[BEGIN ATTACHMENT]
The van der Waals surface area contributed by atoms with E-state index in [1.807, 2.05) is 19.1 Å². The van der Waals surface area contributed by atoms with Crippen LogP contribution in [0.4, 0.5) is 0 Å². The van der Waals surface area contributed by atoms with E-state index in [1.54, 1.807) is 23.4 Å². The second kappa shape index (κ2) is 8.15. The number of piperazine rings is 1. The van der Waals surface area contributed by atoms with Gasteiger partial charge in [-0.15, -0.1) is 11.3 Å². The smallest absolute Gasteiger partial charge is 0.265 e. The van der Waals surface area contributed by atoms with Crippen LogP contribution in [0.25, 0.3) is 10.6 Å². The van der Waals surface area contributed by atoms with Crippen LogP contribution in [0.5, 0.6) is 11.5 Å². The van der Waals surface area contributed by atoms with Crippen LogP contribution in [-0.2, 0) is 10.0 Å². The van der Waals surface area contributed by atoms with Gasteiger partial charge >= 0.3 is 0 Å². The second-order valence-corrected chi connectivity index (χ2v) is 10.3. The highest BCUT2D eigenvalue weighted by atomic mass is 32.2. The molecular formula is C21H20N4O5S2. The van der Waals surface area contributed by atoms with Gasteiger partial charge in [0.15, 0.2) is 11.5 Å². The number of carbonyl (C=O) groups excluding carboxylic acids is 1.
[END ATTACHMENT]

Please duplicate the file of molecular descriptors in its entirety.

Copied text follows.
The van der Waals surface area contributed by atoms with E-state index in [1.807, 2.05) is 19.1 Å². The van der Waals surface area contributed by atoms with Crippen LogP contribution in [0.4, 0.5) is 0 Å². The van der Waals surface area contributed by atoms with E-state index in [1.54, 1.807) is 23.4 Å². The second kappa shape index (κ2) is 8.15. The number of piperazine rings is 1. The van der Waals surface area contributed by atoms with Gasteiger partial charge in [-0.15, -0.1) is 11.3 Å². The smallest absolute Gasteiger partial charge is 0.265 e. The van der Waals surface area contributed by atoms with Crippen LogP contribution in [0.25, 0.3) is 10.6 Å². The van der Waals surface area contributed by atoms with Crippen LogP contribution in [0.5, 0.6) is 11.5 Å². The van der Waals surface area contributed by atoms with Crippen LogP contribution in [-0.2, 0) is 10.0 Å². The van der Waals surface area contributed by atoms with Gasteiger partial charge >= 0.3 is 0 Å². The second-order valence-corrected chi connectivity index (χ2v) is 10.3. The highest BCUT2D eigenvalue weighted by atomic mass is 32.2. The molecular formula is C21H20N4O5S2. The van der Waals surface area contributed by atoms with Gasteiger partial charge in [0.15, 0.2) is 11.5 Å². The number of carbonyl (C=O) groups excluding carboxylic acids is 1.